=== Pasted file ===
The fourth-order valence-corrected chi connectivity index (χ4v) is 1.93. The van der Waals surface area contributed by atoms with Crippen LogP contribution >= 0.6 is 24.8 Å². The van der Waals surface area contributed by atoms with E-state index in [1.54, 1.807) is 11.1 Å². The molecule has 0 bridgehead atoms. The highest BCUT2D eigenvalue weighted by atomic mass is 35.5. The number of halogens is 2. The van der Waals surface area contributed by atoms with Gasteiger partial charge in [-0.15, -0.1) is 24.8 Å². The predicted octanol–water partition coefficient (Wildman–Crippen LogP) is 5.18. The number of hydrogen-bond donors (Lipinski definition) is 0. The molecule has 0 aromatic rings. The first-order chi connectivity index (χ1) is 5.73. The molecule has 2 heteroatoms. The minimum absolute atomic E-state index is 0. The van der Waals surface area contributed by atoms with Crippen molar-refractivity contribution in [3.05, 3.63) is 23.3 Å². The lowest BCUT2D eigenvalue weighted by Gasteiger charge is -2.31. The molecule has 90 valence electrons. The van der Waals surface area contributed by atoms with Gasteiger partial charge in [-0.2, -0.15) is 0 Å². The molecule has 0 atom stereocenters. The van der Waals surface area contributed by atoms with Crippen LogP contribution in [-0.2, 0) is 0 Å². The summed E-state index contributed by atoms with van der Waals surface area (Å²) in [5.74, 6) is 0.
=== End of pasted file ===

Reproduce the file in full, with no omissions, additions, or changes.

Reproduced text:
The fourth-order valence-corrected chi connectivity index (χ4v) is 1.93. The van der Waals surface area contributed by atoms with Crippen LogP contribution >= 0.6 is 24.8 Å². The van der Waals surface area contributed by atoms with E-state index in [1.54, 1.807) is 11.1 Å². The molecule has 0 bridgehead atoms. The highest BCUT2D eigenvalue weighted by atomic mass is 35.5. The number of halogens is 2. The van der Waals surface area contributed by atoms with Gasteiger partial charge in [-0.15, -0.1) is 24.8 Å². The predicted octanol–water partition coefficient (Wildman–Crippen LogP) is 5.18. The number of hydrogen-bond donors (Lipinski definition) is 0. The molecule has 0 aromatic rings. The first-order chi connectivity index (χ1) is 5.73. The molecule has 2 heteroatoms. The minimum absolute atomic E-state index is 0. The van der Waals surface area contributed by atoms with Crippen molar-refractivity contribution in [3.05, 3.63) is 23.3 Å². The lowest BCUT2D eigenvalue weighted by Gasteiger charge is -2.31. The molecule has 90 valence electrons. The van der Waals surface area contributed by atoms with Gasteiger partial charge in [-0.2, -0.15) is 0 Å². The molecule has 0 atom stereocenters. The van der Waals surface area contributed by atoms with Crippen LogP contribution in [-0.2, 0) is 0 Å². The summed E-state index contributed by atoms with van der Waals surface area (Å²) in [5.74, 6) is 0.